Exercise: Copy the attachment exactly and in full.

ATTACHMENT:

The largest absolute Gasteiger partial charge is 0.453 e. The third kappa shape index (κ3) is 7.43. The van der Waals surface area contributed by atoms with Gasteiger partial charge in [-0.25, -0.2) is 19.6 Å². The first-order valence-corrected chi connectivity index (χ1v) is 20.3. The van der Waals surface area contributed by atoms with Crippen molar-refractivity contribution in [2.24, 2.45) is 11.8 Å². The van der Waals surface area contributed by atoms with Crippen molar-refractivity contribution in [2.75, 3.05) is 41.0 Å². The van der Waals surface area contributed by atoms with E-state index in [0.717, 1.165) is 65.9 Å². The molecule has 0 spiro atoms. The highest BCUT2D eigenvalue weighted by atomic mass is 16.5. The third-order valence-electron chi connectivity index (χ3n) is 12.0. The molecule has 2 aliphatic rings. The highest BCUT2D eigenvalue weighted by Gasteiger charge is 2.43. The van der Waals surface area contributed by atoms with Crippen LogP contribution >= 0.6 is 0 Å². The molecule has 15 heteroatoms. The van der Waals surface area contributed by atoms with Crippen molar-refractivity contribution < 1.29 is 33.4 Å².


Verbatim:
The largest absolute Gasteiger partial charge is 0.453 e. The third kappa shape index (κ3) is 7.43. The van der Waals surface area contributed by atoms with Gasteiger partial charge in [-0.25, -0.2) is 19.6 Å². The first-order valence-corrected chi connectivity index (χ1v) is 20.3. The van der Waals surface area contributed by atoms with Crippen molar-refractivity contribution in [2.24, 2.45) is 11.8 Å². The van der Waals surface area contributed by atoms with Crippen molar-refractivity contribution in [2.75, 3.05) is 41.0 Å². The van der Waals surface area contributed by atoms with E-state index in [0.717, 1.165) is 65.9 Å². The molecule has 0 spiro atoms. The highest BCUT2D eigenvalue weighted by atomic mass is 16.5. The third-order valence-electron chi connectivity index (χ3n) is 12.0. The molecule has 2 aliphatic rings. The highest BCUT2D eigenvalue weighted by Gasteiger charge is 2.43. The van der Waals surface area contributed by atoms with Crippen LogP contribution >= 0.6 is 0 Å². The molecule has 15 heteroatoms. The van der Waals surface area contributed by atoms with Crippen molar-refractivity contribution < 1.29 is 33.4 Å².